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Inspecting the rewrite rules for author archives I can see that any digit used after page/ is matched.

author/([^/]+)/page/?([0-9]{1,})/?$
=>
index.php?author_name=$matches[1]&paged=$matches[2]

In theory, this means the following pages are possible

  • author/username/page/262/
  • author/username/page/26278/
  • author/username/page/26278292/

In real life if you visit these pages you'll get a 404 (unless the author has been crazy busy posting).

How does WordPress determine if the value of the paged query var is too high and in such cases set the 404?

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  • I just found WP::handle_404() :) Commented May 28, 2017 at 0:01

1 Answer 1

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A query either returns posts or it doesn't. Whether it's a non-existent page number, a non-existent category name, a non-existent post name, etc., it's all the same.

The rewrite rules is matched, which populates the query vars, which forms the query. The query is sent to the database, and the database returns some amount of posts between zero and whatever number was requested.

The only difference between all of those cases is what it does after it's determined to be a 404, which depends on what rewrite rule was matched. In the case that the name query var is populated, it tries to find the closest match with an additional LIKE query, and redirects there if something is found.

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  • Thanks for the info. So in general 1) a 404 is set when a query doesn't return posts and 2) a 404 isn't set when a query returns posts. In the second case, should a 404 be set when the URL is something like example.com/page-slug/page/3716151/ and there's no posts to show? Commented May 28, 2017 at 11:46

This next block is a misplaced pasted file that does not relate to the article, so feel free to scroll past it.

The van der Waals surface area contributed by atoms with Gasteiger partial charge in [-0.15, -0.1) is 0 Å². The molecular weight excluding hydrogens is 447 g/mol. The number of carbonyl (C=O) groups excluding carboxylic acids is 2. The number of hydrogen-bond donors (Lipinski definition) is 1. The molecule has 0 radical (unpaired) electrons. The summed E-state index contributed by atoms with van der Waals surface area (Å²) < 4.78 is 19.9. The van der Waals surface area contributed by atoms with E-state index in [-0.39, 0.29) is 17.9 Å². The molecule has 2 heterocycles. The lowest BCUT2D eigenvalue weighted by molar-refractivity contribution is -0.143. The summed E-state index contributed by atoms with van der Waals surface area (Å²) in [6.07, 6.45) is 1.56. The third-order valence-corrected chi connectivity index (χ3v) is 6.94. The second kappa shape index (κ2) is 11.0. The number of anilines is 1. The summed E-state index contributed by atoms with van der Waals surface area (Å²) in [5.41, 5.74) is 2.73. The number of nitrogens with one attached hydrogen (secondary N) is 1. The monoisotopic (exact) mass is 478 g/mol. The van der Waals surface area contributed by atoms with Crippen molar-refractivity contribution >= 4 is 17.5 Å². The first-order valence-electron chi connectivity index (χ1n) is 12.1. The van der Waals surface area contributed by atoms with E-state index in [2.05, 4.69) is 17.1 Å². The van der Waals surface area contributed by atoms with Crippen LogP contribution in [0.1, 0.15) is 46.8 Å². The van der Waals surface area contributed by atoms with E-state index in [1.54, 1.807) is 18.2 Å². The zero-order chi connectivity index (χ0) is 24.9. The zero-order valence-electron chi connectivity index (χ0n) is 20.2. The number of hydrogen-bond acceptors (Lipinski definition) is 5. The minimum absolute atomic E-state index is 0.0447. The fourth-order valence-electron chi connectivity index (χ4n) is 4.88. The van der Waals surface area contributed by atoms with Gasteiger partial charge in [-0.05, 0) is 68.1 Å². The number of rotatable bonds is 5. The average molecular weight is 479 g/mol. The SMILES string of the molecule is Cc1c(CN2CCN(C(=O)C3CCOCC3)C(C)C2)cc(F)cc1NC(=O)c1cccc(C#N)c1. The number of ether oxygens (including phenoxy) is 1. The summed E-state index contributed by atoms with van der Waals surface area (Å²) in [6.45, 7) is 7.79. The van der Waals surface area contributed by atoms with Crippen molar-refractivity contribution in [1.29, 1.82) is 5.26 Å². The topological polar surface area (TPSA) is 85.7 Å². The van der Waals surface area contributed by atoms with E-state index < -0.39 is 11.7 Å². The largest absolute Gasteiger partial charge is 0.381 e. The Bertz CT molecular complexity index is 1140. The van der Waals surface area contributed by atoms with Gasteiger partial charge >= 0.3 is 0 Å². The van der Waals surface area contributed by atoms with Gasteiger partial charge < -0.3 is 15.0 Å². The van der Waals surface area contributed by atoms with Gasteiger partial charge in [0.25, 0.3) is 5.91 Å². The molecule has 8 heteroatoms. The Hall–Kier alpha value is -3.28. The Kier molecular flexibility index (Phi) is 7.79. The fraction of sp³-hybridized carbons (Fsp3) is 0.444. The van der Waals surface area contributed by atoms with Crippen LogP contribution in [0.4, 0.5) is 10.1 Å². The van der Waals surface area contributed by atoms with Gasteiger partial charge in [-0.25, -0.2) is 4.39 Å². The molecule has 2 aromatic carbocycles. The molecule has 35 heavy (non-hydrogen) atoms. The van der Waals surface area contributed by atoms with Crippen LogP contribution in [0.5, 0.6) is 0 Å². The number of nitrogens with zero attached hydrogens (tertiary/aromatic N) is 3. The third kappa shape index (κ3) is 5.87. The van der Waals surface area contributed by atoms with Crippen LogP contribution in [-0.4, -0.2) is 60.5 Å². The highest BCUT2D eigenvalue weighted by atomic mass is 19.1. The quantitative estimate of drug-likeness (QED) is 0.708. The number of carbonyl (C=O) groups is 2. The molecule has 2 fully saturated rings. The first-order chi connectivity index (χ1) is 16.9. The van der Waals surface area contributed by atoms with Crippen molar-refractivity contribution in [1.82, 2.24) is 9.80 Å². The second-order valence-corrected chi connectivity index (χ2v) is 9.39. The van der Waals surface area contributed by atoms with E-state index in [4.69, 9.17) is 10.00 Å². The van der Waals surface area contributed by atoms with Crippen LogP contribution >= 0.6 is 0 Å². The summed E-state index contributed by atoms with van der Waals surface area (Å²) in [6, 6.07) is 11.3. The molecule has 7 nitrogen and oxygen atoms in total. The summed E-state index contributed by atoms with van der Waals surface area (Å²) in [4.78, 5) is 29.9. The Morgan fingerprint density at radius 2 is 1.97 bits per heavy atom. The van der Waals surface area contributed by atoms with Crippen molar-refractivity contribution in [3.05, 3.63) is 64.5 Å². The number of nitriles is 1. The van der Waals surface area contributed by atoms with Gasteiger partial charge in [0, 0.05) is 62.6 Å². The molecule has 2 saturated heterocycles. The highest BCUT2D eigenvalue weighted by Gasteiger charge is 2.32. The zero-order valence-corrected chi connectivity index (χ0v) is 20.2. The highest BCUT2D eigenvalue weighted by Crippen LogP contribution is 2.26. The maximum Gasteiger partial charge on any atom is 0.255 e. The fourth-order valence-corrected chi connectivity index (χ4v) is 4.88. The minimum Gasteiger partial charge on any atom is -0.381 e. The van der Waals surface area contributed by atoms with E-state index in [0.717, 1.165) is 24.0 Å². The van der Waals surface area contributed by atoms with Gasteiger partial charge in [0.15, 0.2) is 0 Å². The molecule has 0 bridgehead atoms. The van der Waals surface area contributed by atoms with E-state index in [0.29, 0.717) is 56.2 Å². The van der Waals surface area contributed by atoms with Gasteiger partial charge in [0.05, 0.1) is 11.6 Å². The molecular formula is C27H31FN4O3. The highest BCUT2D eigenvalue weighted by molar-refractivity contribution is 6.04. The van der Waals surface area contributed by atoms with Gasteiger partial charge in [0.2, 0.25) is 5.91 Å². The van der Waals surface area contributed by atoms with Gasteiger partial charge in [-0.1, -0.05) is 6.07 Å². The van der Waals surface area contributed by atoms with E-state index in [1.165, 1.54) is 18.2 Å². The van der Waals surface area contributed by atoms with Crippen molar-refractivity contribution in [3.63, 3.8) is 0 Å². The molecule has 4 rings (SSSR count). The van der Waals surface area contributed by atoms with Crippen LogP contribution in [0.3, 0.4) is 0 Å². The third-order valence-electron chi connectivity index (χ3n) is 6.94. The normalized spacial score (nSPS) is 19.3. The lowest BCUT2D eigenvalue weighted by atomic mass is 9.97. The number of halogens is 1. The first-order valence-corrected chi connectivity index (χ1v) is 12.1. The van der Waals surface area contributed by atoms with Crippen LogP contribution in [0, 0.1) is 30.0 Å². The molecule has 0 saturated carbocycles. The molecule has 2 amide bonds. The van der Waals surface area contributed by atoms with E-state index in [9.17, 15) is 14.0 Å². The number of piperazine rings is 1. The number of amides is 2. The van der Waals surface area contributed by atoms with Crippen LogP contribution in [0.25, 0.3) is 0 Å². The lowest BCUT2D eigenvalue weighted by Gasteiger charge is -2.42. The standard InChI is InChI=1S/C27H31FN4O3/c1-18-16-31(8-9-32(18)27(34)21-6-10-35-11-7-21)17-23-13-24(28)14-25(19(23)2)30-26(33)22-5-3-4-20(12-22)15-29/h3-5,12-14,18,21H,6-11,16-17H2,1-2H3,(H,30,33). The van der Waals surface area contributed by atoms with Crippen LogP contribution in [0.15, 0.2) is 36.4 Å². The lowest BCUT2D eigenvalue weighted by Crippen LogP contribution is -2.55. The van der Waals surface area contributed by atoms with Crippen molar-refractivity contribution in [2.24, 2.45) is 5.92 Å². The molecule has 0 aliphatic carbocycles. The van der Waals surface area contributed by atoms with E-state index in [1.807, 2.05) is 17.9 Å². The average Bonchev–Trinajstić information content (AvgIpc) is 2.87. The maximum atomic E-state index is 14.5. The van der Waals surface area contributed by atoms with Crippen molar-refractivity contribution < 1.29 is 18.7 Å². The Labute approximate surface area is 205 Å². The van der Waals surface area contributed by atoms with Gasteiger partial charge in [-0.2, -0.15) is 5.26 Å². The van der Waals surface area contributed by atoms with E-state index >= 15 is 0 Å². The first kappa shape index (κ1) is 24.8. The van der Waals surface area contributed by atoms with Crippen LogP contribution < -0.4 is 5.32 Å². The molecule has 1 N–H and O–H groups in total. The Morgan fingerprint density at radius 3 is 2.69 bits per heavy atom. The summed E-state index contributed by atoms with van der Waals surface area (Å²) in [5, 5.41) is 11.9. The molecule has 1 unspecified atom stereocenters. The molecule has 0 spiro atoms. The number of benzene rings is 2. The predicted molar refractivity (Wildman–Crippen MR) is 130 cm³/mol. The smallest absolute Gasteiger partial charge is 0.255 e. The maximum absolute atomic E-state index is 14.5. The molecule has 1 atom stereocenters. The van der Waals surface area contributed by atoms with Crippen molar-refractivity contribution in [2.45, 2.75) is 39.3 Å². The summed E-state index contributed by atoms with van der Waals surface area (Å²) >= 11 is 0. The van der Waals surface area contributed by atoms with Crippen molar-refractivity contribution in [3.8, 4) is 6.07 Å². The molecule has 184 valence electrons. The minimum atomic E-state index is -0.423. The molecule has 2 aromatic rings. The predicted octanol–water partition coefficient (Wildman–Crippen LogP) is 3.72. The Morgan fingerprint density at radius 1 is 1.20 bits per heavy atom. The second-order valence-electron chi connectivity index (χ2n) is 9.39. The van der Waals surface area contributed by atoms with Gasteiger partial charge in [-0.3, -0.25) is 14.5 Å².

• No, because there is a post to show- whatever post page-slug represents.
    – Milo
    Commented May 28, 2017 at 12:09
  • I'm wondering then what would be displayed on example.com/page-slug/page/3716151/? Surely we wouldn't want the same content as example.com/page-slug/? Commented May 28, 2017 at 12:16
  • It's probably a difficult concept to grasp if you're not familiar with SQL. There is no such thing as pages to the db engine, it's a calculation that happens in PHP when the query is formed. /page/n/ is the pattern for archive pagination, the effect it would have on the query doesnt make sense when you are requesting a specific post. Singular post pagination is a different query var (page vs paged) and that pagination happens in PHP after the whole post is returned from the database. I'm probably not explaining this very well...
    – Milo
    Commented May 28, 2017 at 12:26
  • Check out WP::handle_404(). I think this runs after the query is run and is where 404s are set. Commented May 28, 2017 at 13:14

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